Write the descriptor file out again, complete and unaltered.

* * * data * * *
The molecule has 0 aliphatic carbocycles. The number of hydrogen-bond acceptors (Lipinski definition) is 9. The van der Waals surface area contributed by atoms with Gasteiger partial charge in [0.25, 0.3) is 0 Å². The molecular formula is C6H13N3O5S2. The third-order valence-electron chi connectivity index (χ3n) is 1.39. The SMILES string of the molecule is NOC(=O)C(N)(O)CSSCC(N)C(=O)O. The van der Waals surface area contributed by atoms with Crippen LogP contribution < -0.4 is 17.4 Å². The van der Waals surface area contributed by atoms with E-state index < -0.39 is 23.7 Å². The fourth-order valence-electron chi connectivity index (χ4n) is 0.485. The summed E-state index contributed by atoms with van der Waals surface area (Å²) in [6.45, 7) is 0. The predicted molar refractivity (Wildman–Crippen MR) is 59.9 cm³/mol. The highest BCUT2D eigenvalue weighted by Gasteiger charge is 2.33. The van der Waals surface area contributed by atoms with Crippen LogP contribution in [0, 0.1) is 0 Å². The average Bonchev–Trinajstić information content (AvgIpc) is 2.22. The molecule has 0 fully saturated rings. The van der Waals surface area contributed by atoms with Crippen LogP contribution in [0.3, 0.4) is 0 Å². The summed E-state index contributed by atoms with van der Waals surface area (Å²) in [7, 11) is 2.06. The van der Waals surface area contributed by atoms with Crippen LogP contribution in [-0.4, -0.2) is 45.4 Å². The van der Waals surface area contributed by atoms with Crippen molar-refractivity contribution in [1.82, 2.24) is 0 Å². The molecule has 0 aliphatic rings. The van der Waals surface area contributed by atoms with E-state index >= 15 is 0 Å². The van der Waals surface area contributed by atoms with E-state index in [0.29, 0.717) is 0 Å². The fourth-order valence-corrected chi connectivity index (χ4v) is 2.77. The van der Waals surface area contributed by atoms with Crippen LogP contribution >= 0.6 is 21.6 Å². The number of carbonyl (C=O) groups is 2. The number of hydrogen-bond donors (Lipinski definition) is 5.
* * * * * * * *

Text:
The molecule has 0 aliphatic carbocycles. The number of hydrogen-bond acceptors (Lipinski definition) is 9. The van der Waals surface area contributed by atoms with Gasteiger partial charge in [0.25, 0.3) is 0 Å². The molecular formula is C6H13N3O5S2. The third-order valence-electron chi connectivity index (χ3n) is 1.39. The SMILES string of the molecule is NOC(=O)C(N)(O)CSSCC(N)C(=O)O. The van der Waals surface area contributed by atoms with Crippen LogP contribution < -0.4 is 17.4 Å². The van der Waals surface area contributed by atoms with E-state index < -0.39 is 23.7 Å². The fourth-order valence-electron chi connectivity index (χ4n) is 0.485. The summed E-state index contributed by atoms with van der Waals surface area (Å²) in [6.45, 7) is 0. The predicted molar refractivity (Wildman–Crippen MR) is 59.9 cm³/mol. The highest BCUT2D eigenvalue weighted by Gasteiger charge is 2.33. The van der Waals surface area contributed by atoms with Crippen LogP contribution in [0, 0.1) is 0 Å². The average Bonchev–Trinajstić information content (AvgIpc) is 2.22. The molecule has 0 fully saturated rings. The van der Waals surface area contributed by atoms with Crippen LogP contribution in [0.3, 0.4) is 0 Å². The summed E-state index contributed by atoms with van der Waals surface area (Å²) in [7, 11) is 2.06. The van der Waals surface area contributed by atoms with Crippen LogP contribution in [-0.4, -0.2) is 45.4 Å². The van der Waals surface area contributed by atoms with Crippen molar-refractivity contribution in [1.82, 2.24) is 0 Å². The molecule has 0 aliphatic rings. The van der Waals surface area contributed by atoms with E-state index >= 15 is 0 Å². The van der Waals surface area contributed by atoms with E-state index in [0.29, 0.717) is 0 Å². The fourth-order valence-corrected chi connectivity index (χ4v) is 2.77. The van der Waals surface area contributed by atoms with Crippen LogP contribution >= 0.6 is 21.6 Å². The number of carbonyl (C=O) groups is 2. The number of hydrogen-bond donors (Lipinski definition) is 5.